aethel: (illustrated [by morebutterflys])
So for the past two weeks (!!) wank has been happening at fail_fandomanon regarding podfic and asking permission and what to do when the fan writer has gafiated (and how can you tell for sure?). Podfic fans have been freaking out. Meanwhile, I have been reminded of all the other things I'm into that got dragged through the dirt and misrepresented on ffa. On ffa, it is a truth universally acknowledged that [insert bizarre misconception about thing you were involved in here].

I had some vague notion of relating the current discussion to the topic of Orphan Works, which is a major issue in the real world, not just something entitled podficcers whine about. (That was sarcasm.) And then an ffa anon beat me to it, but that's okay. Their comment articulates fans' varying relationships to copyright law very clearly.

U.S. law, a.k.a. synthesis of Wikipedia and various discussions and analyses I've read, not my own "original" idea: Orphan works are works that have apparently been abandoned by their copyright owner, whom no one can contact or even in some cases identify, but are still in copyright. So no one can use them because you can be sure that if you actually make a profit (or even if you don't), people will come out of the woodwork to claim it and sue your pants off. So, you know, that's a quick way to find out who the copyright owner is. The early history of film is crumbling to dust, but we can't save it because someone owns the copyright (probably). The U.S. tried to solve this legislatively and failed.

The orphan works problem wouldn't be so bad if a) copyright weren't automatic and b) copyright term weren't so egregiously long. Before automatic copyright, you had to register your copyright, which meant that there would be a record of ownership that someone who wanted to make use of the work could look up and use to contact you to ask permission. After automatic copyright, it became more difficult to figure out who owned what. But again it wouldn't have been so bad if you could wait out the copyright term. Except now the copyright term is so long that waiting isn't really an option. After a certain point, people won't wait; they'll either use it anyway or forget that it existed. (Forgetting that cultural objects existed should be a depressing prospect to any person contemplating their own mortality, not just academics.) This is why no one cares about Mickey Mouse anymore. And so our commercial culture producers keep on reinventing the wheel AND reusing the pitifully few public domain stories that are still relevant (because being truly original is not only impossible, but also financially risky) while everyone on the internet is making new culture illegally (or not, but who can afford a lawyer?), but no one can really acknowledge it officially, except for the lawyers distributing DMCA notices, which means fewer permanent records and fading memory and virtual crumbling into dust.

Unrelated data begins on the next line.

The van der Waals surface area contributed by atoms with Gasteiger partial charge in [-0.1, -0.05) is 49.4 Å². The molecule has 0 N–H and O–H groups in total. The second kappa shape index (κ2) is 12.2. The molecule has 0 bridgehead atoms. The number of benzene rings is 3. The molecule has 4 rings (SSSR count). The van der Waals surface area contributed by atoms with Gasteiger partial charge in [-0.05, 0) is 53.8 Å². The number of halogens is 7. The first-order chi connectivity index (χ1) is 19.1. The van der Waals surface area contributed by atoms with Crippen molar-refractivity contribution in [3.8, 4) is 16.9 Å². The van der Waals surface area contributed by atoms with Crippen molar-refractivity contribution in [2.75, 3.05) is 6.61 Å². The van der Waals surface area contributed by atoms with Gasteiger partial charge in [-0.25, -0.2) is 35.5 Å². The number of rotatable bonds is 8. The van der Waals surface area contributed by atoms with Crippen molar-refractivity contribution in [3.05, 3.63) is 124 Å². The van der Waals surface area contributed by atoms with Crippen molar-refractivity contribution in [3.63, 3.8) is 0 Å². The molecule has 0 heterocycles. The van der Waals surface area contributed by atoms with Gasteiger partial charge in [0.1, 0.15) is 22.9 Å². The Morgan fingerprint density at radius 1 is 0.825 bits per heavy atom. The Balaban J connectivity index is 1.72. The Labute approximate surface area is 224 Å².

(But the internet didn't invent culture, although we never saw GIFs before. The internet made a lot of cultural activity illegal at the same time that it made it visible. Copyright is only an issue when a copy is made and distributed, which doesn't happen when you are drawing the Millennium Falcon in your sketchbook or acting out episodes from Star Trek with your friends. In conclusion, read Free Culture.)

The upshot is that current U.S. copyright law is broken in many places and not a good model for fandom to follow without modification (especially since we're already breaking it in the way some of us acquire and use canon). But copyright isn't necessarily a good model anyway, considering that the incentives for creating fanworks are so different from the economic free market that U.S. law assumes. The purpose of copyright law (in the U.S. at least) is to allow artists to make a living at their art instead of having to get a day job so that everyone else will enjoy the benefits of having more and better art. Well, we already have day jobs, and we're already making a lot of this stuff for free, and we're already enjoying the benefits of other people making it for free. The incentives in fandom -- the joy of creating, the joy of sharing, the joy of getting positive feedback, the joy of having fangirls, (the joy of having started a new trope?) -- require proper attribution, but not necessarily copy protection. The only real downside to a lack of copy protection is the possibility that people who want their works copy protected won't post them at all.

P.S. I am not a lawyer.

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æthel the aardvark

May 2017

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